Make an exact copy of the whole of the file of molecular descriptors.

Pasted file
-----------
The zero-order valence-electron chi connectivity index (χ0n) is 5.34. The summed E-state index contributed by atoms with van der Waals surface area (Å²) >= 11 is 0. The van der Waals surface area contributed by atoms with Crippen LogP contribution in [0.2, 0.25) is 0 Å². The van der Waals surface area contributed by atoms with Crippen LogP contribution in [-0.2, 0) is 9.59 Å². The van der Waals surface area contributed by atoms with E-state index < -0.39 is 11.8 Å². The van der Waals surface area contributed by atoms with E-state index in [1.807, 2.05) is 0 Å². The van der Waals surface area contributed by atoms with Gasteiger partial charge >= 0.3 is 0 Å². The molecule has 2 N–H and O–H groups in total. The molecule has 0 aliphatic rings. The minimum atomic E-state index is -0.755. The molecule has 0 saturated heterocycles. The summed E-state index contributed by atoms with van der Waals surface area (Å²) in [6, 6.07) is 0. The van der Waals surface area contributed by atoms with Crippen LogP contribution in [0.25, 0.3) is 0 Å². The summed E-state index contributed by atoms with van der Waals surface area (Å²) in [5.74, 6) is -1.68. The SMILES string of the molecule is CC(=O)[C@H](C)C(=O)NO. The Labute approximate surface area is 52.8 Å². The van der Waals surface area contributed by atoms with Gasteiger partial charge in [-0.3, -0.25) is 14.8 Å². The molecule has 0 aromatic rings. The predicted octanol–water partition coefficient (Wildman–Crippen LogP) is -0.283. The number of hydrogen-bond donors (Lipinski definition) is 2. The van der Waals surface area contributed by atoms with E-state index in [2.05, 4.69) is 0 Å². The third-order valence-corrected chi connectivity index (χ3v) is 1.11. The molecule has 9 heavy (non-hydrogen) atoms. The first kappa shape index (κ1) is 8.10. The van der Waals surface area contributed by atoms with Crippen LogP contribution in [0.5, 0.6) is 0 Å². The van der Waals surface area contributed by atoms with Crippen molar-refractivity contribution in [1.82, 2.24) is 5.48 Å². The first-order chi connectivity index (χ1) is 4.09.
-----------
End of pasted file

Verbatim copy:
The zero-order valence-electron chi connectivity index (χ0n) is 5.34. The summed E-state index contributed by atoms with van der Waals surface area (Å²) >= 11 is 0. The van der Waals surface area contributed by atoms with Crippen LogP contribution in [0.2, 0.25) is 0 Å². The van der Waals surface area contributed by atoms with Crippen LogP contribution in [-0.2, 0) is 9.59 Å². The van der Waals surface area contributed by atoms with E-state index < -0.39 is 11.8 Å². The van der Waals surface area contributed by atoms with E-state index in [1.807, 2.05) is 0 Å². The van der Waals surface area contributed by atoms with Gasteiger partial charge >= 0.3 is 0 Å². The molecule has 2 N–H and O–H groups in total. The molecule has 0 aliphatic rings. The minimum atomic E-state index is -0.755. The molecule has 0 saturated heterocycles. The summed E-state index contributed by atoms with van der Waals surface area (Å²) in [6, 6.07) is 0. The van der Waals surface area contributed by atoms with Crippen LogP contribution in [0.25, 0.3) is 0 Å². The summed E-state index contributed by atoms with van der Waals surface area (Å²) in [5.74, 6) is -1.68. The SMILES string of the molecule is CC(=O)[C@H](C)C(=O)NO. The Labute approximate surface area is 52.8 Å². The van der Waals surface area contributed by atoms with Gasteiger partial charge in [-0.3, -0.25) is 14.8 Å². The molecule has 0 aromatic rings. The predicted octanol–water partition coefficient (Wildman–Crippen LogP) is -0.283. The number of hydrogen-bond donors (Lipinski definition) is 2. The van der Waals surface area contributed by atoms with E-state index in [2.05, 4.69) is 0 Å². The third-order valence-corrected chi connectivity index (χ3v) is 1.11. The molecule has 9 heavy (non-hydrogen) atoms. The first kappa shape index (κ1) is 8.10. The van der Waals surface area contributed by atoms with Crippen LogP contribution in [0.5, 0.6) is 0 Å². The van der Waals surface area contributed by atoms with Crippen molar-refractivity contribution in [1.82, 2.24) is 5.48 Å². The first-order chi connectivity index (χ1) is 4.09.